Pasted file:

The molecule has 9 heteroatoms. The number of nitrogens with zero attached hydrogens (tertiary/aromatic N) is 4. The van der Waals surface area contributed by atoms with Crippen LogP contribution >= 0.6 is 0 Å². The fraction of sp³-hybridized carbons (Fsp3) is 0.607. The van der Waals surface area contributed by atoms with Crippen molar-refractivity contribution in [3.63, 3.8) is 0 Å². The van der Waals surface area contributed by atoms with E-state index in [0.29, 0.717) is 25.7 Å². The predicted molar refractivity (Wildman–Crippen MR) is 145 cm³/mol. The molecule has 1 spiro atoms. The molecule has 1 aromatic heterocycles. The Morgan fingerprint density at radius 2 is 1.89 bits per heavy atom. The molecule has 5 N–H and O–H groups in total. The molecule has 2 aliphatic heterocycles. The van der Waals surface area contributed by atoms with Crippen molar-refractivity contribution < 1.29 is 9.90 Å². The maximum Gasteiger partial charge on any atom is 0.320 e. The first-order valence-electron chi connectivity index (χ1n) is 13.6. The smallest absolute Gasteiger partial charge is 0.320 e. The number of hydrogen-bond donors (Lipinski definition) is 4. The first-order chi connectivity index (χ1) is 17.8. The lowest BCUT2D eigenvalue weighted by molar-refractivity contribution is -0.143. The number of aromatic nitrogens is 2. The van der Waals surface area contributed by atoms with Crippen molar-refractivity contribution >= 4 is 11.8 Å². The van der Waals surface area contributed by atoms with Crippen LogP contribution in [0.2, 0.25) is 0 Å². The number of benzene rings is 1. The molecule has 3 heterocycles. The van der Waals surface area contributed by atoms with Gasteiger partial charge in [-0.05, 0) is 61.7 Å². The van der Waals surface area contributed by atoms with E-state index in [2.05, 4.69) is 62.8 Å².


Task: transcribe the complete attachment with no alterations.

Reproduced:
The molecule has 9 heteroatoms. The number of nitrogens with zero attached hydrogens (tertiary/aromatic N) is 4. The van der Waals surface area contributed by atoms with Crippen LogP contribution >= 0.6 is 0 Å². The fraction of sp³-hybridized carbons (Fsp3) is 0.607. The van der Waals surface area contributed by atoms with Crippen molar-refractivity contribution in [3.63, 3.8) is 0 Å². The van der Waals surface area contributed by atoms with E-state index in [0.29, 0.717) is 25.7 Å². The predicted molar refractivity (Wildman–Crippen MR) is 145 cm³/mol. The molecule has 1 spiro atoms. The molecule has 1 aromatic heterocycles. The Morgan fingerprint density at radius 2 is 1.89 bits per heavy atom. The molecule has 5 N–H and O–H groups in total. The molecule has 2 aliphatic heterocycles. The van der Waals surface area contributed by atoms with Crippen molar-refractivity contribution < 1.29 is 9.90 Å². The maximum Gasteiger partial charge on any atom is 0.320 e. The first-order valence-electron chi connectivity index (χ1n) is 13.6. The smallest absolute Gasteiger partial charge is 0.320 e. The number of hydrogen-bond donors (Lipinski definition) is 4. The first-order chi connectivity index (χ1) is 17.8. The lowest BCUT2D eigenvalue weighted by molar-refractivity contribution is -0.143. The number of aromatic nitrogens is 2. The van der Waals surface area contributed by atoms with Crippen molar-refractivity contribution >= 4 is 11.8 Å². The van der Waals surface area contributed by atoms with Crippen LogP contribution in [0.2, 0.25) is 0 Å². The number of benzene rings is 1. The molecule has 3 heterocycles. The van der Waals surface area contributed by atoms with Gasteiger partial charge in [-0.05, 0) is 61.7 Å². The van der Waals surface area contributed by atoms with E-state index in [2.05, 4.69) is 62.8 Å².